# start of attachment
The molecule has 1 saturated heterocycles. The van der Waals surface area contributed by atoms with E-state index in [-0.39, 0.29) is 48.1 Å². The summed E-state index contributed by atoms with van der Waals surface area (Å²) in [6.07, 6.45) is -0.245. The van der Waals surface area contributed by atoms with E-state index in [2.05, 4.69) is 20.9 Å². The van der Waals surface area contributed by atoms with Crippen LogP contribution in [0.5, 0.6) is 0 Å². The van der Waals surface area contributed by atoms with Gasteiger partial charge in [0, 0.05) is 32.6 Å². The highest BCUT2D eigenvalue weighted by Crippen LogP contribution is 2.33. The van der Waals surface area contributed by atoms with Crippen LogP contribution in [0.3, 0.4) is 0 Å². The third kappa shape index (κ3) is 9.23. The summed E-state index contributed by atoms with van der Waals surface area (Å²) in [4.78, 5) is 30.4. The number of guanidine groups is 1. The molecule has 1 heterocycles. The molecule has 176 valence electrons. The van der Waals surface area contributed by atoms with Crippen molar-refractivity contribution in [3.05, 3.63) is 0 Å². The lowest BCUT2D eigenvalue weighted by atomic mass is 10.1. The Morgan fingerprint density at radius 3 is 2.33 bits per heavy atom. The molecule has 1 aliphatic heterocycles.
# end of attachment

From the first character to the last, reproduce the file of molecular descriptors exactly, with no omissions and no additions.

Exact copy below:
The molecule has 1 saturated heterocycles. The van der Waals surface area contributed by atoms with E-state index in [-0.39, 0.29) is 48.1 Å². The summed E-state index contributed by atoms with van der Waals surface area (Å²) in [6.07, 6.45) is -0.245. The van der Waals surface area contributed by atoms with E-state index in [2.05, 4.69) is 20.9 Å². The van der Waals surface area contributed by atoms with Crippen LogP contribution in [0.5, 0.6) is 0 Å². The van der Waals surface area contributed by atoms with Gasteiger partial charge in [0, 0.05) is 32.6 Å². The highest BCUT2D eigenvalue weighted by Crippen LogP contribution is 2.33. The van der Waals surface area contributed by atoms with Crippen LogP contribution in [0.3, 0.4) is 0 Å². The third kappa shape index (κ3) is 9.23. The summed E-state index contributed by atoms with van der Waals surface area (Å²) in [4.78, 5) is 30.4. The number of guanidine groups is 1. The molecule has 1 heterocycles. The molecule has 176 valence electrons. The van der Waals surface area contributed by atoms with Crippen molar-refractivity contribution in [3.05, 3.63) is 0 Å². The lowest BCUT2D eigenvalue weighted by atomic mass is 10.1. The Morgan fingerprint density at radius 3 is 2.33 bits per heavy atom. The molecule has 1 aliphatic heterocycles.